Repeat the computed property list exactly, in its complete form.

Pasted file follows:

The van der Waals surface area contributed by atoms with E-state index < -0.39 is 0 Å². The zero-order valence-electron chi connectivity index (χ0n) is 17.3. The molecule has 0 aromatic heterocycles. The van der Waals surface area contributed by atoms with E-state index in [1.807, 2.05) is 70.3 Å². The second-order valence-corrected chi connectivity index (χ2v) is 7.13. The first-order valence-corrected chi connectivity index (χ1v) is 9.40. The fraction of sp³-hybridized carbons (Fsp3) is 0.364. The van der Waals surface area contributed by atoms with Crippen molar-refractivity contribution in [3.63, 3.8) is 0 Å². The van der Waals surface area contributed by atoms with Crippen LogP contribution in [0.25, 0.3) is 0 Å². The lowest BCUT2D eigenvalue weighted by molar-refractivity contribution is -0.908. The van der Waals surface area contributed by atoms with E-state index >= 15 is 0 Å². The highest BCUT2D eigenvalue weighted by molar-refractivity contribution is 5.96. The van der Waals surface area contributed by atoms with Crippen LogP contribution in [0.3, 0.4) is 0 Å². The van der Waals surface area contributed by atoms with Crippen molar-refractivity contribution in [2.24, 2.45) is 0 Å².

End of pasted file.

The van der Waals surface area contributed by atoms with E-state index < -0.39 is 0 Å². The zero-order valence-electron chi connectivity index (χ0n) is 17.3. The molecule has 0 aromatic heterocycles. The van der Waals surface area contributed by atoms with E-state index in [1.807, 2.05) is 70.3 Å². The second-order valence-corrected chi connectivity index (χ2v) is 7.13. The first-order valence-corrected chi connectivity index (χ1v) is 9.40. The fraction of sp³-hybridized carbons (Fsp3) is 0.364. The van der Waals surface area contributed by atoms with Crippen molar-refractivity contribution in [3.63, 3.8) is 0 Å². The van der Waals surface area contributed by atoms with Crippen LogP contribution in [0.25, 0.3) is 0 Å². The lowest BCUT2D eigenvalue weighted by molar-refractivity contribution is -0.908. The van der Waals surface area contributed by atoms with E-state index >= 15 is 0 Å². The highest BCUT2D eigenvalue weighted by molar-refractivity contribution is 5.96. The van der Waals surface area contributed by atoms with Crippen LogP contribution in [0.3, 0.4) is 0 Å². The van der Waals surface area contributed by atoms with Crippen molar-refractivity contribution in [2.24, 2.45) is 0 Å².